By Nick Durham
It goes without saying that The Exorcist III is the best sequel in the franchise, mainly because it’s the only sequel in the franchise to have any kind of spirit that comes close to the original classic. This is mainly because the writer/director of the film is none other than Exorcist author William Peter Blatty. Even more interesting is the behind-the-scenes drama that occurred during the making of the film, with the studio forcing Blatty to alter a majority of the film in an effort to make it more commercial. Over the years many have desired to see Blatty’s original vision restored as much as possible, and this Blu-ray release from Scream Factory comes awfully close to doing just that.
The story of The Exorcist III revolves around police Lieutenant William Kinderman (now played by the legendary George C. Scott, replacing the late Lee J. Cobb from the original) seventeen years after the events of the first film. In the wake of the brutal murder of a young boy, Kinderman comes to learn that a supposed deceased serial killer known as The Gemini Killer may be responsible for this and subsequent brutal crimes. Kinderman’s investigation leads him to a mysterious patient that alternates looking like the actual Gemini Killer (Brad Dourif) and Kinderman’s old friend, the late Father Karras (Jason Miller).
It takes a while for The Exorcist III to kick into high gear, but when it does, it’s pretty damn scary. It’s scary not because of jump scares or cheap thrills, but because of atmosphere. Granted it doesn’t come anywhere near close to the lightning in a bottle perfection of the original film, but it comes pretty damn close for what it is, and that in itself is a major accomplishment. It’s even more of a major accomplishment given the fact that the film suffered from a ton of off camera drama involving Blatty and the studio. The film itself was originally titled Legion and studio 20th Century Fox forced Blatty to insert an exorcism scene into the film’s climax (which literally comes out of nowhere). This, along with other behind the scenes turmoil, is a major part of what makes the overall film feel uneven and even patch-worked. Despite that though, the film’s atmosphere and imagery are wonderful and even at times unforgettable. Oh, and Brad Dourif? He’s fucking amazing. Every time he’s on screen it’s a treat, and this may very well be his finest screen performance ever.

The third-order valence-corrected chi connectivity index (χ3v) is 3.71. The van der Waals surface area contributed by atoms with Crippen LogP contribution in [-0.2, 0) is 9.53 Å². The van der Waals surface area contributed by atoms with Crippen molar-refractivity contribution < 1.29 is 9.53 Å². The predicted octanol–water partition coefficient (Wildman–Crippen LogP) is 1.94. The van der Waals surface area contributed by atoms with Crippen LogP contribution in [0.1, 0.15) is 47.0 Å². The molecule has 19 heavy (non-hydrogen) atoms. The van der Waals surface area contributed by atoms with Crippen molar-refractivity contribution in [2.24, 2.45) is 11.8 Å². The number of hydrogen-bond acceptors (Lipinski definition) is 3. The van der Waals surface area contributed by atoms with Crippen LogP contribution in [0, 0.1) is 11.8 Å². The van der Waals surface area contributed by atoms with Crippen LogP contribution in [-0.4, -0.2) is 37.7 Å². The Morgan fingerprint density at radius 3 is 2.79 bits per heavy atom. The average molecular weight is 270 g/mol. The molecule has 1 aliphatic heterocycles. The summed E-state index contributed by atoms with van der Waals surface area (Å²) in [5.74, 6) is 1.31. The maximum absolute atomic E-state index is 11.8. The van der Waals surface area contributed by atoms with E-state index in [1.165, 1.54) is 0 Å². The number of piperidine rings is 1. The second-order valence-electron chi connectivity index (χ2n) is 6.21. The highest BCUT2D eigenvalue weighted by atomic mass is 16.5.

Scream Factory’s Blu-ray release of The Exorcist III features a bevy of supplements. The first disc includes the theatrical version of the film, as well as a vintage featurette, trailers, photo gallery, outtakes, a deleted prologue, and old interviews with Blatty and more. The second disc of this set includes the director’s cut of the film, which features alternate footage and such that has been cobbled together from VHS sources. The quality of it all together isn’t that great to say it lightly, but having this version of the film here is a wonderful thing regardless. There’s also a more recent audio interview with Blatty, and even more interviews with Brad Dourif and others that worked on the film as well. It should also be noted that the audio and video presentation of the theatrical cut is by and far the finest the film has ever looked or sounded. This set is wonderful, and that’s saying it lightly.
As I said before, The Exorcist III is by far the best sequel in The Exorcist franchise, and honestly the only one that’s worth your time. Scream Factory’s Blu-ray release of the film is one of the best releases they’ve unleashed thus far, and it definitely deserves to be in your collection. If you’ve never seen The Exorcist III, be aware that it doesn’t come close to holding a candle to the original film, but it is a very atmospheric and thought provoking film that manages to stand on its own despite its shortcomings. Pick this up.